For the second election cycle in a row, Sen. Jeanne Shaheen is squaring off against well-funded Republican who only recently moved to the Granite State.
Six years ago Shaheen beat former Massachusetts Sen. Scott Brown, who used his vacation home to launch a run against her, and she is currently going up against former Colorado attorney Bryant “Corky” Messner on Nov. 3.
In fact, Messner’s such a recent addition to the state that his home on Wolfeboro is still owned by the LLC associated with his law firm, Messner Reeves. The law firm used the Lake Shore Road property as a corporate retreat.
Messner isn’t the only high-profile out-of-state candidate to try to start a political career in New Hampshire. Republican Matt Mowers, a New Jersey Native, former aide to New Jersey Gov. Chris Christie, and former official in the Trump State Department, is running against incumbent Chris Pappas in the race for the 1st District congressional seat.
Both Messner and Mowers have been knocked for the carpetbagger status, and Messner was infamously unable to name a scenic view on New Hampshire’s iconic Kancamagus Highway during his televised debate with Shaheen.
Dante Scala, UNH political science professor, said that in a lot of other states, out-of-state candidates would not be able to get far jumping the line within the state party pecking order. New Hampshire’s political structure, however, makes it hard for in-state candidates to make the next step.
“Matt Mowers, in another state, would be told to get in line,” Scala said. “I think it speaks to the difficulty in climbing the political ladder in New Hampshire, generally.”
The natural candidate to jump to a run for Congress in other states is a state senator, according to Scala. But in New Hampshire, state senators represent fairly small districts and lack the ability to make a name for themselves state-wide. It also holds them back from mounting large fundraising operations.
“In a lot of other states, state senator incumbents would have the advantage,” Scala said. “In New Hampshire, it’s difficult for state senators to make that jump.”
That leaves the door open for nationally well-connected candidates like Mowers, or wealthy self-funded candidates like Messner, to step in and take over the nominating process from the state party members, Scala said.
“Money’s a big thing,” Scala said.
Both Messner and Mowers have taken umbrage at being labeled carpetbaggers. Mowers, who started a political consulting firm in Bedford, has said his ties to New Hampshire go back to childhood, when his father worked on the construction of the Seabrook Power Plant.
However, people who went to high school with Mowers in East Brunswick, NJ, remember him well, and even started raising money for Pappas.
“Having had those relationships, we have seen first-hand that Mowers, from a young age, has had ambition to run for office,” his former classmates said in a fundraising statement. “Unfortunately, we also know that his reasons for seeking this career is not to make the world a better place or to defend an issue he finds important. It is solely to acquire power; the kind of politician that Americans are fed up with.”
Messner’s camp claims the use of the LLC for his homeownership does not indicate he is not a true Granite Stater.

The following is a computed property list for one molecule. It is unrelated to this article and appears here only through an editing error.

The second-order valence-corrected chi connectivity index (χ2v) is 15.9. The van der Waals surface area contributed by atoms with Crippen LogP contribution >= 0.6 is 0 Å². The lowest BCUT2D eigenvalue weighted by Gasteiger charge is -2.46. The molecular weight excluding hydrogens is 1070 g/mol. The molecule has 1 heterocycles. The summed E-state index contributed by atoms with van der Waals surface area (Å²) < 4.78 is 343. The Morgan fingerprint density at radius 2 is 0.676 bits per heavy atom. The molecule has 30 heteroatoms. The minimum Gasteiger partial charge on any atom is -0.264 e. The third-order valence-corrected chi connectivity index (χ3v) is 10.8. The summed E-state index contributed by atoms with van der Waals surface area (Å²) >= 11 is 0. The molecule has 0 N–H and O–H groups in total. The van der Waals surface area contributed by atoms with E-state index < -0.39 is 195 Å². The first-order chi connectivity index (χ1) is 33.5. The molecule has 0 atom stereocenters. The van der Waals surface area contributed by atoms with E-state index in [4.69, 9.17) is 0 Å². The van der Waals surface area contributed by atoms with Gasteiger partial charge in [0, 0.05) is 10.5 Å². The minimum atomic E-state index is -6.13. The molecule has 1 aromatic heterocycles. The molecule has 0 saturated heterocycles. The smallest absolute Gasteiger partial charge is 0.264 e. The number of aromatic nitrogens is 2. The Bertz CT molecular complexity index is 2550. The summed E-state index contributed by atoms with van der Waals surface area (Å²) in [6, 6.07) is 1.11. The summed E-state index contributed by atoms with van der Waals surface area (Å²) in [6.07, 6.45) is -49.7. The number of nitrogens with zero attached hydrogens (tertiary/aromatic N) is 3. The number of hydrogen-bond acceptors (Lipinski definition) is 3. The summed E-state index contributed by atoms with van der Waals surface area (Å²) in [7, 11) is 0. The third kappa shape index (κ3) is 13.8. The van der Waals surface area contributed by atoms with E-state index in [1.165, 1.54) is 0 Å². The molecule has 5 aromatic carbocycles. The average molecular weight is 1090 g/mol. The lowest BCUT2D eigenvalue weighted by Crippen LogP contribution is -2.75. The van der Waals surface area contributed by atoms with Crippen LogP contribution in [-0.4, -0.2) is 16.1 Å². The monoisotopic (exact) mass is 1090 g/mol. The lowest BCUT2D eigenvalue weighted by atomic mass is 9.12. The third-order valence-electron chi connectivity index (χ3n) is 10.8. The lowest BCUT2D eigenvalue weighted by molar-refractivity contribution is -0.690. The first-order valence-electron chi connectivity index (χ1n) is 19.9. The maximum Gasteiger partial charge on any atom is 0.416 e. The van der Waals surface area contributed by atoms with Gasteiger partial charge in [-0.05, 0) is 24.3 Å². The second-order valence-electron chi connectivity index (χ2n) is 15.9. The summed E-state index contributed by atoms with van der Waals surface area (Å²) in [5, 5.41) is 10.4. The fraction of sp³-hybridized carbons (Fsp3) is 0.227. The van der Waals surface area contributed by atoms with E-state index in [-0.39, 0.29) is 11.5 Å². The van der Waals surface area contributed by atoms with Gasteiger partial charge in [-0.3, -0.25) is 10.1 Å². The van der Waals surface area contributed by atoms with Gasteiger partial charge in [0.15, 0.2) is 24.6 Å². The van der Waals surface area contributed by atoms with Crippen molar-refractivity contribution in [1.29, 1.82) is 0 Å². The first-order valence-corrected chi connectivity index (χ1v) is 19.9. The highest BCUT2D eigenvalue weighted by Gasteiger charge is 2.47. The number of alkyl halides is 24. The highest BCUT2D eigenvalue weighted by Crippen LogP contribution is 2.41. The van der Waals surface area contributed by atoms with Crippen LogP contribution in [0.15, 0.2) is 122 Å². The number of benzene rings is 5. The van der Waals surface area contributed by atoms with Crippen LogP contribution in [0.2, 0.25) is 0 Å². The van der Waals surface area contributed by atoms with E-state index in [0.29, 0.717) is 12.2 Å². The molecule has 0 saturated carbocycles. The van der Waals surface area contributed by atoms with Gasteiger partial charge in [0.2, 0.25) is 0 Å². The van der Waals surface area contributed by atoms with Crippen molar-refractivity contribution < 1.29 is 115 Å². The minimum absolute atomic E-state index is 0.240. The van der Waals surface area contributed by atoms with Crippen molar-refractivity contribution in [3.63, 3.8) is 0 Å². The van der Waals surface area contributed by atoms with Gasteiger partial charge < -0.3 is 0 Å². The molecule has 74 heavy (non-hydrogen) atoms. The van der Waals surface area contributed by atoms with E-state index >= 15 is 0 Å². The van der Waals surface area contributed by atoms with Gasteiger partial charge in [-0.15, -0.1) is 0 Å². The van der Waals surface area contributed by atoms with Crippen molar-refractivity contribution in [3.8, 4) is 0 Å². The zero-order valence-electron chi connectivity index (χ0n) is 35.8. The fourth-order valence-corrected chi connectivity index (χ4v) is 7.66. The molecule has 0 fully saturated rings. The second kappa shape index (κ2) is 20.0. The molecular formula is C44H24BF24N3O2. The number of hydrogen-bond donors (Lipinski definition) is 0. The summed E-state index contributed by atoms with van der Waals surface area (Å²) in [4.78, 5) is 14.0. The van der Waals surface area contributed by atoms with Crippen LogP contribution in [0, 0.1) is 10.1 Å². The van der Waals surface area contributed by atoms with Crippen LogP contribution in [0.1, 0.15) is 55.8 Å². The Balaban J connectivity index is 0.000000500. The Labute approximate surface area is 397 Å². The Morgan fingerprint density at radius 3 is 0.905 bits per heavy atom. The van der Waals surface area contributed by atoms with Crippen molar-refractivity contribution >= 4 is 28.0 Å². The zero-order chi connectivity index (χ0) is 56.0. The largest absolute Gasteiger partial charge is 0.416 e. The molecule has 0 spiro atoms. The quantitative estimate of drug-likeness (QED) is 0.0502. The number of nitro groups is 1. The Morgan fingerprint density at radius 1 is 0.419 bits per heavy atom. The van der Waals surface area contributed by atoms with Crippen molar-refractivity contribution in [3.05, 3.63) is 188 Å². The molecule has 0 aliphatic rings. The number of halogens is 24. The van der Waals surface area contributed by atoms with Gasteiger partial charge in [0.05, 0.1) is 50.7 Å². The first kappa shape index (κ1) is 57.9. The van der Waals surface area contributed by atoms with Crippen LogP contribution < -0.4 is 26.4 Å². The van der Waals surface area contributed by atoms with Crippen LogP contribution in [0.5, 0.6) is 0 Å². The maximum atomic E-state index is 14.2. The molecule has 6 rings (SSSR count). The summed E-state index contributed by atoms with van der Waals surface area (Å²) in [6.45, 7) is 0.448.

“Corky’s properties are mostly located in New Hampshire and are held for estate planning purposes in a trust and various LLCs,” said Mike Biundo, Messner’s senior campaign advisor. “Corky is committed to investing in New Hampshire in support of the local economy and plans to continue to conserve land and make investments here in New Hampshire.”
Biundo went further, saying that Shaheen, a former New Hampshire governor, is not really a New Hampshire resident anymore.
“For a 30-year career politician who claims New Hampshire is ‘Shaheen Country,’ it’s ironic that a majority of Jeanne Shaheen’s considerable real estate holdings are located in neighboring Maine. I guess given that once she leaves her condo in DC, the Senator spends as much time as possible in the Pine Tree State, so we shouldn’t be surprised,” Biundo said.
Mower’s camp also fought back against assertions from Democrats regarding out-of-state ties, instead focusing on the Washington ties of incumbent Chris Pappas.
“Matt Mowers is running to represent New Hampshire because he loves New Hampshire and the people of the Granite State. It’s where he spent time in his childhood, where he moved back to right after college, and where he met his wife,” said Mowers Campaign Manager John Corbett. “While Congressman Pappas continues to lie to the people of New Hampshire about his relationship with a corporate lobbyist, Matt Mowers will always tell Granite Staters the truth.”
Shaheen’s campaign responded that the Senator still very much lives in Madbury, and Biundo’s attempt to label the incumbent who started in state government in 1990 an out-of-stater may not matter. The latest polls on election data website fivethirtyeight.com show Shaheen with a 15 point lead over Messner, and Pappas ahead by 10 points against Mowers.
This speaks to another reason why out-of-staters were able to grab the nomination, Scala said. Except for incumbent Gov. Chris Sununu, down-ticket Republicans would be vulnerable to a wave, and President Donald Trump is losing by 11 points, according to fivethirtyeight.com.
“I could imagine more homegrown candidates looking at the presidential race in 2020 and thinking ‘This maybe isn’t the year to make a try for higher office,’” Scala said.